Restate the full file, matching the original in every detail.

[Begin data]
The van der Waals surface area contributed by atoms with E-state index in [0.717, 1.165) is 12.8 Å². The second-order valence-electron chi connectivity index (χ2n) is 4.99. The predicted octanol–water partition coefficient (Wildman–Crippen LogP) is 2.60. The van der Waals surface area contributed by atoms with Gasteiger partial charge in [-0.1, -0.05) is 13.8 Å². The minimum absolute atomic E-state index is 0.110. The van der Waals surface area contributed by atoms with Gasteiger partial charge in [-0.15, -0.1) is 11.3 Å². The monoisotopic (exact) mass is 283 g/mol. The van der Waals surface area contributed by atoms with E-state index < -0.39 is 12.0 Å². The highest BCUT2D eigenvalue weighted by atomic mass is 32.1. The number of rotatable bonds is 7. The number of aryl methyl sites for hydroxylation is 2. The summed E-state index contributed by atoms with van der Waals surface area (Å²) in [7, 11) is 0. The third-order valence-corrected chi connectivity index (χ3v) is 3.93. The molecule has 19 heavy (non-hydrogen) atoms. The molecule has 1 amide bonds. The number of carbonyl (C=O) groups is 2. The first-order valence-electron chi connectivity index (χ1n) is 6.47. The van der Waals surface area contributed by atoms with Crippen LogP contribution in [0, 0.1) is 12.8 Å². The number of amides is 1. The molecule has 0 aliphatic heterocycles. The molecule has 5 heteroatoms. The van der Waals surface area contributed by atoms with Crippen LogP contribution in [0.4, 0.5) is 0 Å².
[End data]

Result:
The van der Waals surface area contributed by atoms with E-state index in [0.717, 1.165) is 12.8 Å². The second-order valence-electron chi connectivity index (χ2n) is 4.99. The predicted octanol–water partition coefficient (Wildman–Crippen LogP) is 2.60. The van der Waals surface area contributed by atoms with Gasteiger partial charge in [-0.1, -0.05) is 13.8 Å². The minimum absolute atomic E-state index is 0.110. The van der Waals surface area contributed by atoms with Gasteiger partial charge in [-0.15, -0.1) is 11.3 Å². The monoisotopic (exact) mass is 283 g/mol. The van der Waals surface area contributed by atoms with E-state index < -0.39 is 12.0 Å². The highest BCUT2D eigenvalue weighted by atomic mass is 32.1. The number of rotatable bonds is 7. The number of aryl methyl sites for hydroxylation is 2. The summed E-state index contributed by atoms with van der Waals surface area (Å²) in [7, 11) is 0. The third-order valence-corrected chi connectivity index (χ3v) is 3.93. The molecule has 19 heavy (non-hydrogen) atoms. The molecule has 1 amide bonds. The number of carbonyl (C=O) groups is 2. The first-order valence-electron chi connectivity index (χ1n) is 6.47. The van der Waals surface area contributed by atoms with Crippen LogP contribution in [0, 0.1) is 12.8 Å². The number of amides is 1. The molecule has 0 aliphatic heterocycles. The molecule has 5 heteroatoms. The van der Waals surface area contributed by atoms with Crippen LogP contribution in [0.4, 0.5) is 0 Å².